In interviews with CNN, several former federal prosecutors criticized Durham’s use of what’s known as a speaking indictment against Sussmann, laying out a broader case detailing the suspected political motivations and conduct by several people outside of Sussmann’s legal practice who aren’t actually charged. The former prosecutors say a false statement charge is typically straightforward, and often laid out in a single sheet of paper.
“There are two ways to take it: The way charitable and favorable to Durham is this is basically making a case for this being material,” said Ken White, a former prosecutor-turned-white collar defense lawyer in Los Angeles who follows Trump-era cases closely. “The less charitable interpretation is, this is Durham doing what he’s going to do, basically making his pitch for Trump as a victim.”
Sussmann’s legal team, in a statement, has called the breadth of the indictment a political smear.
They have already told the court they may challenge parts of his indictment for being irrelevant, in an attempt to keep them from the jury. And they maintain Sussmann committed no crime.

Dirty Politics

The larger narrative Durham describes lays out a practice not uncommon in politics and a world that’s usually opaque to the general public — in which campaigns traffic stories that could hurt their opponents, and sometimes try to get law enforcement to open investigations into alleged wrongdoing. At times, the research and authorities’ reactions to the research will leak to the news media as part of partisan attempts to affect election outcomes.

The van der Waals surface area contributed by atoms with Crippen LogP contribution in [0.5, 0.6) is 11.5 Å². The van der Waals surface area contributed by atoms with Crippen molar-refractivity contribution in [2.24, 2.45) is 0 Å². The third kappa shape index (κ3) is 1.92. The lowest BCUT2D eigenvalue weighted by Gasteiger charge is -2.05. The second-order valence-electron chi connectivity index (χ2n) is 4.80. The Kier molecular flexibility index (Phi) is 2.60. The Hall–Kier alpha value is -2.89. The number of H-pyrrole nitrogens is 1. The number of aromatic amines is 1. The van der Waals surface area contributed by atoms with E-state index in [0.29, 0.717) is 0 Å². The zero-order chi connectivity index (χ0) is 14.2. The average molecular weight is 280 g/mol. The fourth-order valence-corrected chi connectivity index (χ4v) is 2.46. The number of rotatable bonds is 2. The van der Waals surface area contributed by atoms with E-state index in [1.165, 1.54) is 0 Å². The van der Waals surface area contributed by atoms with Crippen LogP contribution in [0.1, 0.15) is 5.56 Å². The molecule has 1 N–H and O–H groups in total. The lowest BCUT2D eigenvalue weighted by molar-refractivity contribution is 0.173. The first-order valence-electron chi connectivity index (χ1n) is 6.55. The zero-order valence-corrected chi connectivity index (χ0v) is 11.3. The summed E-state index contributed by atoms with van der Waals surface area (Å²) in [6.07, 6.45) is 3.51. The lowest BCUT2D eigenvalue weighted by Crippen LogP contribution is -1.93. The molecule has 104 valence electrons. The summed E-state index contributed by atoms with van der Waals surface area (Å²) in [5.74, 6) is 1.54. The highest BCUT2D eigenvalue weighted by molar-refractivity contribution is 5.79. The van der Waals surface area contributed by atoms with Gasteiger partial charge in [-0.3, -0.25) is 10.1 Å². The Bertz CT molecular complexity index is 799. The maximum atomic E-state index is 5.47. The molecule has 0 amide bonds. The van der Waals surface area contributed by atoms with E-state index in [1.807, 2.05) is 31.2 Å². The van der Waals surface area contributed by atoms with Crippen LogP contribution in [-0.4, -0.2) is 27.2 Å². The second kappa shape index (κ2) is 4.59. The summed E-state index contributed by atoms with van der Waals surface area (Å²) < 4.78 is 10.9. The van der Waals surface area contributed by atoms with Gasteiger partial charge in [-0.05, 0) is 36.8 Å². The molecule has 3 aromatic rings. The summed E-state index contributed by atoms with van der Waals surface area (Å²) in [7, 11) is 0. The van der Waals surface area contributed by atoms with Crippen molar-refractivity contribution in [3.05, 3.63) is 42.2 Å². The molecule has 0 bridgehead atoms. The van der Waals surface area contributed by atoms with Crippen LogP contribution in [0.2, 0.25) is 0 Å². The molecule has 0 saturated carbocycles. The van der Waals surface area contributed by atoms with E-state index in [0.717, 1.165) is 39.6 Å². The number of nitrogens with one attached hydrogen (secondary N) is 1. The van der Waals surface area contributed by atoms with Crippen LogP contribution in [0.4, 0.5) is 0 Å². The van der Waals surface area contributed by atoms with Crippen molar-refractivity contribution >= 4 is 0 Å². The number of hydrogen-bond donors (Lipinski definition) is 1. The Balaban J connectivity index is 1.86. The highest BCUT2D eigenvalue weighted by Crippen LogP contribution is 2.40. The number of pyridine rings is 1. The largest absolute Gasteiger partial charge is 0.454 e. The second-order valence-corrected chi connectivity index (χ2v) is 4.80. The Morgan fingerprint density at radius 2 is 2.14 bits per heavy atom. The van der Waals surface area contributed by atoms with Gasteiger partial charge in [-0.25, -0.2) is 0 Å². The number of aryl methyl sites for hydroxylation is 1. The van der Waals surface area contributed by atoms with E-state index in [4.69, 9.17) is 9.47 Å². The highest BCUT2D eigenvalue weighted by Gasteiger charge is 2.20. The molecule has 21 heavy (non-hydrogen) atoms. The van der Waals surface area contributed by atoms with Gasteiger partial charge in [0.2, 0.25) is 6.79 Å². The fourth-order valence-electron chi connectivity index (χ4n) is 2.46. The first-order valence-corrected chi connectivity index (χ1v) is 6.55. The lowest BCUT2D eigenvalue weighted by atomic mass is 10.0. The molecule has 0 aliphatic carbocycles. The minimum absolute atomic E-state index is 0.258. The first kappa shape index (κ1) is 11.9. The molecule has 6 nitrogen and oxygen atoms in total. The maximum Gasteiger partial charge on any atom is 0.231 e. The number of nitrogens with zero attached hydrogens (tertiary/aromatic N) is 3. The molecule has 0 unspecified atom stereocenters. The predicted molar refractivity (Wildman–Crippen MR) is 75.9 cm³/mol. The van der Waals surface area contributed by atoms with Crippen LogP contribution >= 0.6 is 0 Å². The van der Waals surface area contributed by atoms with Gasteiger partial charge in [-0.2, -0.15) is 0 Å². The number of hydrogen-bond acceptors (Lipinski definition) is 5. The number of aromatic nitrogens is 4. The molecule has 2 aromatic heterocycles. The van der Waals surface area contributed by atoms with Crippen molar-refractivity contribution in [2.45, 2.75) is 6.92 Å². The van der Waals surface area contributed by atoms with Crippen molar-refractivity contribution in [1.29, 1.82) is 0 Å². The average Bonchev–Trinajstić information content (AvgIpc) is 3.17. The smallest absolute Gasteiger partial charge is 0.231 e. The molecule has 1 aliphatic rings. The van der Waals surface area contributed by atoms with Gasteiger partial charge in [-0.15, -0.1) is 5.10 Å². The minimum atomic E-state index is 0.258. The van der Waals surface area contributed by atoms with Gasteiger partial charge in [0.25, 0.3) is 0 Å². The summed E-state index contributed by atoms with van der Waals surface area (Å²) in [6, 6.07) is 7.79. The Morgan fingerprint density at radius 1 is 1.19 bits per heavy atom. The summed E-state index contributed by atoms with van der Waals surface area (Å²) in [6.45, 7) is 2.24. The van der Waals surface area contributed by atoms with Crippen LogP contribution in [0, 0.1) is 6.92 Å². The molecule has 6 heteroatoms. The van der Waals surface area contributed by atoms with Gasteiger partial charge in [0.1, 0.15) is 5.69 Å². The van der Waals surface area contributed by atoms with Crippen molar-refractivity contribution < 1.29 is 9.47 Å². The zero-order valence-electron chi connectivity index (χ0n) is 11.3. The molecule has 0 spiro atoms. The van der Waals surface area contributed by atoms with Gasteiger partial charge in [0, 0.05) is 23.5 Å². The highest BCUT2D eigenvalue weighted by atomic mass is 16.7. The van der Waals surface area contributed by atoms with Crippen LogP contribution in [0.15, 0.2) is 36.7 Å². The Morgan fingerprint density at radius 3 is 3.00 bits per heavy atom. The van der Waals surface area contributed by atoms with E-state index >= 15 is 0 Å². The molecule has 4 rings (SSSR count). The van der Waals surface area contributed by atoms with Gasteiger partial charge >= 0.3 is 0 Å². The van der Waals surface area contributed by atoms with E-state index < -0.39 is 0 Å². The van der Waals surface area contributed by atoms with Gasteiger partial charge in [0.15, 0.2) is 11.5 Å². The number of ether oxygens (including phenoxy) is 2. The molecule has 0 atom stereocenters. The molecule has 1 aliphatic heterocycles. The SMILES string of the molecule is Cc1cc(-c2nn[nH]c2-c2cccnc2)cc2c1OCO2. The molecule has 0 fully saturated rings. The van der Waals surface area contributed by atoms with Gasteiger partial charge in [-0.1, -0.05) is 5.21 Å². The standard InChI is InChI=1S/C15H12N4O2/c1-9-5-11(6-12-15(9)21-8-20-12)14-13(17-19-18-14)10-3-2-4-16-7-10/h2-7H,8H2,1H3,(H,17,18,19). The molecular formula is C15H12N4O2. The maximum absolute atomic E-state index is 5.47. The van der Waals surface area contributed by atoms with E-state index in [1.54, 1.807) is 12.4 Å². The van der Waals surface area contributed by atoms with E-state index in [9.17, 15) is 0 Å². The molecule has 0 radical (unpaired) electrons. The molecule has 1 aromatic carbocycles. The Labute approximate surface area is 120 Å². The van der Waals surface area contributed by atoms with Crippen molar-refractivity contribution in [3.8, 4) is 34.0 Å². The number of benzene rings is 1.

Lawyers steeped in Washington are often involved in opposition research efforts. Justice Department officials suspected a similar effort was in the works in 2020, when Rudy Giuliani sought meetings with top Justice officials to provide documents related to Joe Biden and his son, Hunter, while providing news organizations some of the same information, according to former Trump administration officials.
These practices themselves aren’t regulated by the law, and Durham hasn’t charged as a crime any actions central to the opposition research itself.
“Certainly it’s routine for people with contacts in the government to be hired to try to get the government interested into launching an investigation that’s advantageous for clients,” White said. “It’s all part of petitioning the government.”
John Podesta, 2016 Clinton campaign chairman, declined to comment on the tactics used by the campaign. But he called Durham’s indictment of Sussmann an “exercise in diversion and obfuscation.” He added that Barr hired Durham specifically to pursue a partisan investigation of Democrats and that after two years “he doesn’t have a lot to show for it.”
An attorney representing the Clinton campaign declined to comment.

The tech client

Durham’s indictment also portrays researchers working with Joffe as harboring doubts about whether the Trump-Alfa Bank information was anything other than innocuous email traffic. But the indictment cites snippets of sentences from emails, leaving out further discussion among the researchers that appears to show they firmly believed the Trump-Alfa Bank connection was suspicious and needed to be investigated.
The indictment cites one email conversation in which one of the researchers suggests narrowly tailoring their findings to make a “plausible” case that there was something worth investigating about Trump and Alfa Bank. The rest of the email—left out by prosecutors in the indictment–continues: “If the white paper intends to say that here are communications between at least Alfa and Trump which are intentionally being hidden by Alfa and Trump, I absolutely believe that is the case,” according to the email reviewed by CNN.